Reduce, reuse…now what?

This story was co-written with Jessica Wooten

Every year, according to a 2015 study, North Carolinians throw away 23.6 billion pounds of trash. That is enough trash to circle the earth twice.  

It isn’t spite that makes NC residents throw away their recyclables, but ignorance. Ipsos, a market research company, performed a study in 2011 during which they surveyed over 1,000 U.S. residents on why they are or aren’t recycling. In the study, 87 percent of the citizens reported that they recycle, though 57 percent said they don’t recycle daily. The most common reason why people didn’t recycled was because they either didn’t have a recycling center close to them or they didn’t know where it was. Another large reason was because they didn’t understand what is recyclable and what isn’t.

Cullowhee recycling center
Photo by Rachel Plouse

According to Lauren Bishop, Chief Sustainability Officer and Director of Sustainability and Energy Management at WCU, it’s all about awareness and making sure the public is knowledgeable about the basics of recycling. By becoming more aware of what is recyclable and how to recycle locally, Americans can reduce the amount of waste that winds up in landfills.

Recycling things like plastic bottles and paper have grown in popularity over the past several years. Director of the Jackson County Transfer Station, Chad Parker, says that the amount of bottles, cans and paper recycled have increased since the transfer station opened in 2003.

“In our first year, July 2003 to June 2004, nearly 1274 tons of paper and 363 tons of bottles and cans were recycled. This past year, July 2015 to June 2016, paper weighed in around 1,431 tons and bottles and cans weighed in at 772 tons,” Parker explained. 

He is expecting to see even higher numbers this year . Parker is planning to create a video on recycling in Jackson County of what and how to recycle and the process after materials get dropped off.

“Our goal is always to try to find ways to improve when it comes to recycling. Hopefully, if there are people who don’t currently recycle, they will be encouraged to give it a shot,” said Parker.

Even though numbers are increasing, many people still don’t know how many things around their home are actually recyclable. It’s become an automatic response to recycle paper and glass, but no one thinks about the cereal boxes, peanut butter jars and plastic bags that are also recyclable.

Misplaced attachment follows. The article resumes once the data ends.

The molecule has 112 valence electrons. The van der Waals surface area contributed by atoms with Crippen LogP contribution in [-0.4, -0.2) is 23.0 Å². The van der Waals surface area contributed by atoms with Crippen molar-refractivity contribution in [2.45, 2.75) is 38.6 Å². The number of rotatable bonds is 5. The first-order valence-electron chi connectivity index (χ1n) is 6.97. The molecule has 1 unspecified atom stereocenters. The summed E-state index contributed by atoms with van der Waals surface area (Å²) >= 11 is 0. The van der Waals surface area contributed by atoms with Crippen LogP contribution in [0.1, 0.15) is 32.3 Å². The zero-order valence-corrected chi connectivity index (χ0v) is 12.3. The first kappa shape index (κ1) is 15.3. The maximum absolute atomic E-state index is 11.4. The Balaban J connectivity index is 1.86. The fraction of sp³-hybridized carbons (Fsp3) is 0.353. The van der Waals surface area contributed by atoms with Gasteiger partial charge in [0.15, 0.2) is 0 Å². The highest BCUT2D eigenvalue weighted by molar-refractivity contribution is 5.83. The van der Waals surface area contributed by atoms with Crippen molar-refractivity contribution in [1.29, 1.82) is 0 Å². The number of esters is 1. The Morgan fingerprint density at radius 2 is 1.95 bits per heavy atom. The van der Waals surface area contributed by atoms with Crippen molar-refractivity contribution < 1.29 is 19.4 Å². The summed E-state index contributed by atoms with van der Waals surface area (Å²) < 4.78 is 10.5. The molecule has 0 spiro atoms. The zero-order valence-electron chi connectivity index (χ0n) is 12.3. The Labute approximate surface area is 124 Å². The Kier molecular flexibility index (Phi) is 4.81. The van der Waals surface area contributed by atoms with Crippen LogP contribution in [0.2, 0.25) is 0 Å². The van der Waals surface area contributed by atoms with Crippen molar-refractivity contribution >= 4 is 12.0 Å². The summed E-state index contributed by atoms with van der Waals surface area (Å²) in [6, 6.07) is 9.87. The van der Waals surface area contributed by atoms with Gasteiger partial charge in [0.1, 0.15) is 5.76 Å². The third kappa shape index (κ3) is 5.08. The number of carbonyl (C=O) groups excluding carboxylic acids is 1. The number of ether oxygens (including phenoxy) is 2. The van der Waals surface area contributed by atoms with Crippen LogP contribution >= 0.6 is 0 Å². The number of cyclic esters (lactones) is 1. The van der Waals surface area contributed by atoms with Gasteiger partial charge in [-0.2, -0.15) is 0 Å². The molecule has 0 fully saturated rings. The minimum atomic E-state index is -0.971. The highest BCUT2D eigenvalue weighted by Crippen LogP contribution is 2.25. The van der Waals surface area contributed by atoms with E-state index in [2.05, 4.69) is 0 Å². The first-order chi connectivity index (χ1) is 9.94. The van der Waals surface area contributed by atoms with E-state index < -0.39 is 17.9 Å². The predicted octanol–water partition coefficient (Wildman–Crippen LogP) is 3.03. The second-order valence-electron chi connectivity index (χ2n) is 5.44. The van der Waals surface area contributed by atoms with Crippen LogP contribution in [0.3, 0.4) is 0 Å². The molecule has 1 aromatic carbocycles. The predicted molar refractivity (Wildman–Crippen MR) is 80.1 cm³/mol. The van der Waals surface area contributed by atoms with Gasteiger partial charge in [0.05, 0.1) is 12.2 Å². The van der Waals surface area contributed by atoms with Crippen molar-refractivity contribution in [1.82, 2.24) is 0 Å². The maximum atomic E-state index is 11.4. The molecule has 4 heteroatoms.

In Jackson County, there are nine recycling centers that take many different types of items to be recycled including antifreeze, commercial waste, containers, electronics, fiber, household bulky, residential waste, waste oil, white goods, and yard waste. For a full description for each of these categories, click here.

One of the most misunderstood recyclables is plastic. Plastic is numbered one through seven in the infographic below, and each type of plastic is made from different types of materials, making each type recyclable in different ways.

Jackson County accepts number one, two, four, five and seven plastics for recycling. To find out what type of plastic an object is, look for a recycling symbol with a number inside on the packaging. The number indicates what type of plastic the item is.

In order to recycle plastics, the items should be rinsed out and sorted into the correct bins at each center. Plastic bags can be recycled at grocery stores such as Walmart or Ingles.

It’s not only plastic that gets underrepresented in the recycling world, so is mixed paper. Mixed paper can include anything from 12 pack soda boxes to junk mail. All paper can be compiled and disposed of in the same container at a local recycling center.

HDPE Symbol on Plastic. Photo from

According to Steve Ogle, Assistant Director of Public Works in Jackson County, the biggest problem that he sees is the “neglect of the public to look for the recyclable symbol on materials that can be recyclable.”

Parker said that a reason people may shy away from recycling certain things is because they think it all ends up in the trash.

“We want people to know that when it goes into our containers to recycle, it gets recycled. A lot of times people think their recyclables go into the trash when it’s all said and done. We keep it separated and it goes to the recycling plant.”

Recycling is a key part of helping the environment. Recycling reduces the amount of waste sent to landfills, conserves natural resources, prevents pollution, saves energy, reduces greenhouse gasses and helps create well-paying jobs.

Per a study that was done by the EPA, in 2013, Americans generated about 254 million tons of trash and only recycled and composted about 87 million tons of that waste.

Jackson County small businesses have started to do their part in making a cleaner environment.

Ingles recycling bin is the Sylva Ingles
Photo by Rachel Plouse

Jeannette Evans, owner of Mad Batter in Sylva, makes sure the restaurant recycles all they can.

“We recycle cardboard, paper, glass, and plastic. We even give our scraps to a local farmer for their hogs.”

According to City Lights Cafe employee Katie Osborne, the Sylva small cafe and bookstore tries to keep as environmentally friendly as possible.

“We recycle everything, from the water cups used to glass bottles and to-go boxes. To recycle, we take everything to the Jackson County Transfer Station,” she said.

Below is a map of all the recycling centers in Jackson County and what types of recyclables are accepted at each center

If you have questions about whether or not something is recyclable or where to take your recyclables, please contact the Jackson County Center for Solid Waste Recycling.

This story has been updated to correct the spelling of Jeannette Evans’ name.